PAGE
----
4. Patience: Other words that describe this fruit are lenience, long-suffering, forbearance, perseverance and steadfastness. Patience includes the concepts of forbearance, long-suffering and the willingness to bear wrongs patiently (Romans 5:3-4).
5. Kindness: This fruit is evident in a desire to serve others, according to Todd Shupe, a former LSU professor. Kindness is the light that will conquer the darkness (malice).
6. Goodness: True goodness is the character of God. Goodness is exhibited by your desire to see goodness in others and recognize all others as children of God.
7. Faithfulness: A faithful person has integrity beyond reproach. We walk by faith not by sight (2 Corinthians 5:7).
8. Gentleness: Gentleness chooses to defer to others. It forgives others, corrects with kindness and lives in tranquility.
9. Self-control: Self-control is dying to our self and our desires of the flesh. It is choosing to live in the Spirit and follow His will.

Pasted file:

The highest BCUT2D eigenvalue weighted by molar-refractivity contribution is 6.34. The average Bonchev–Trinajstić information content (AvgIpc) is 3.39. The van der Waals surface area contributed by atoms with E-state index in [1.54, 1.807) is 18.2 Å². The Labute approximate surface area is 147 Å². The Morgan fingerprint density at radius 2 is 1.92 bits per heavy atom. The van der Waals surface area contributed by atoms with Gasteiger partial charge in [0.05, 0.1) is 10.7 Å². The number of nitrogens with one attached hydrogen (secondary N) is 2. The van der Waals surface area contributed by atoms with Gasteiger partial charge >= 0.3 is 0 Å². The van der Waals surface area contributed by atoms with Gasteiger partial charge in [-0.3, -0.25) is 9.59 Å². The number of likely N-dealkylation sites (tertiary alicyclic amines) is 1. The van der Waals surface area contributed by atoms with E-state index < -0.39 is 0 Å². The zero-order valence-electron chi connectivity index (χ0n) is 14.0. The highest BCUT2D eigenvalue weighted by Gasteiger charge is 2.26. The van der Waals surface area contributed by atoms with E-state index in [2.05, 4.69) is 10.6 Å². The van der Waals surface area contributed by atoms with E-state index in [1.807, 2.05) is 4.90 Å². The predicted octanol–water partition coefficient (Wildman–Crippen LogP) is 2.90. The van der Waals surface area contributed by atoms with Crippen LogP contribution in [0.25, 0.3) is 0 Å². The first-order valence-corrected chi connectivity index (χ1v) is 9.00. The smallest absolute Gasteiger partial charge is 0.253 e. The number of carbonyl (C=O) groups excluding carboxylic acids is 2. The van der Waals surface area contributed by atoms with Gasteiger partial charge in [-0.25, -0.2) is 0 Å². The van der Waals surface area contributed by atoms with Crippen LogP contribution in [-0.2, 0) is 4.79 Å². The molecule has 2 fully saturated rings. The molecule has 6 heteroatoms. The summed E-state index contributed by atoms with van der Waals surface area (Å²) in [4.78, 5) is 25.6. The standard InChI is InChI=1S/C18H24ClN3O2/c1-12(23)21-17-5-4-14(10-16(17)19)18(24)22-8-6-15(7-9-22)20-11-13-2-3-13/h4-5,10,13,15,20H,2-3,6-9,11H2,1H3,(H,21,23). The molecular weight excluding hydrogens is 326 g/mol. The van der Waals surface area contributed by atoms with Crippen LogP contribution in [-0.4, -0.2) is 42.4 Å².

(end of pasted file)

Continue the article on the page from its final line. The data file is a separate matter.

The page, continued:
We should all periodically review this list. One of the hardest things we can do is an honest self-evaluation of ourselves. John Wesley, the founder of the United Methodist Church, recognized this and organized “class meetings” in which attendance was mandatory and participants were asked to honestly answer questions regarding their spiritual health. The mission statement of the United Methodist Church is to make disciples of Jesus Christ for the transformation of the world. A disciple should be able to honestly assess his or her status on the nine fruits of the Spirit above.
“I pray that we all will be a better disciple each day and will help bring about transformation of the world,” says Todd Shupe.

Todd Shupe Talks Self-Control: ‘Fools Lose Their Temple; Wise Men Hold It Back’